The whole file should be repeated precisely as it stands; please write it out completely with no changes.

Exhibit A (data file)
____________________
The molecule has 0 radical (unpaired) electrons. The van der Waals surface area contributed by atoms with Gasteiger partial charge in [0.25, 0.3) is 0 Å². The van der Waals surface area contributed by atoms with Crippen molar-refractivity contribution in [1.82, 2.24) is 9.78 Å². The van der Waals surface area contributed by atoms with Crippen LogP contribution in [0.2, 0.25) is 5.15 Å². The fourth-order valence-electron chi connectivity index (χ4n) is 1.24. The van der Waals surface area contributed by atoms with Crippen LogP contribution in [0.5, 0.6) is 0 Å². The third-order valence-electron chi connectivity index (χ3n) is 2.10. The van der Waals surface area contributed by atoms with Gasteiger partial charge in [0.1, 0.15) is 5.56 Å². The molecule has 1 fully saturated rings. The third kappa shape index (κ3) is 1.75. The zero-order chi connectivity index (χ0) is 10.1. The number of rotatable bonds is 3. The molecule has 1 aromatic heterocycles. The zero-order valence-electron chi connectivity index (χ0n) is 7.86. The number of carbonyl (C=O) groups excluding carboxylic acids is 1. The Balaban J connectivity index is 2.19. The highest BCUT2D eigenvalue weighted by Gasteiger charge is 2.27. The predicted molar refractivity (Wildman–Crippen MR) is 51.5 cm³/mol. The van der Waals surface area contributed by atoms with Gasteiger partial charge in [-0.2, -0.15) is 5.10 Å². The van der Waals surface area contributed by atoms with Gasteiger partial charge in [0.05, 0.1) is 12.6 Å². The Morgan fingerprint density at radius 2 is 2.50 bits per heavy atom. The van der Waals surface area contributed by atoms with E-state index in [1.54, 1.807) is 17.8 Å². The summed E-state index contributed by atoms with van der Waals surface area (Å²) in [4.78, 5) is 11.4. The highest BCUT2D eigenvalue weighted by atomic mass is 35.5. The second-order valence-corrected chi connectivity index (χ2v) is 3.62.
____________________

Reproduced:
The molecule has 0 radical (unpaired) electrons. The van der Waals surface area contributed by atoms with Gasteiger partial charge in [0.25, 0.3) is 0 Å². The van der Waals surface area contributed by atoms with Crippen molar-refractivity contribution in [1.82, 2.24) is 9.78 Å². The van der Waals surface area contributed by atoms with Crippen LogP contribution in [0.2, 0.25) is 5.15 Å². The fourth-order valence-electron chi connectivity index (χ4n) is 1.24. The van der Waals surface area contributed by atoms with Crippen LogP contribution in [0.5, 0.6) is 0 Å². The third-order valence-electron chi connectivity index (χ3n) is 2.10. The van der Waals surface area contributed by atoms with Gasteiger partial charge in [0.1, 0.15) is 5.56 Å². The molecule has 1 fully saturated rings. The third kappa shape index (κ3) is 1.75. The zero-order chi connectivity index (χ0) is 10.1. The number of rotatable bonds is 3. The molecule has 1 aromatic heterocycles. The zero-order valence-electron chi connectivity index (χ0n) is 7.86. The number of carbonyl (C=O) groups excluding carboxylic acids is 1. The Balaban J connectivity index is 2.19. The highest BCUT2D eigenvalue weighted by Gasteiger charge is 2.27. The predicted molar refractivity (Wildman–Crippen MR) is 51.5 cm³/mol. The van der Waals surface area contributed by atoms with Gasteiger partial charge in [-0.2, -0.15) is 5.10 Å². The van der Waals surface area contributed by atoms with Gasteiger partial charge in [0.05, 0.1) is 12.6 Å². The Morgan fingerprint density at radius 2 is 2.50 bits per heavy atom. The van der Waals surface area contributed by atoms with E-state index in [1.54, 1.807) is 17.8 Å². The summed E-state index contributed by atoms with van der Waals surface area (Å²) in [4.78, 5) is 11.4. The highest BCUT2D eigenvalue weighted by atomic mass is 35.5. The second-order valence-corrected chi connectivity index (χ2v) is 3.62.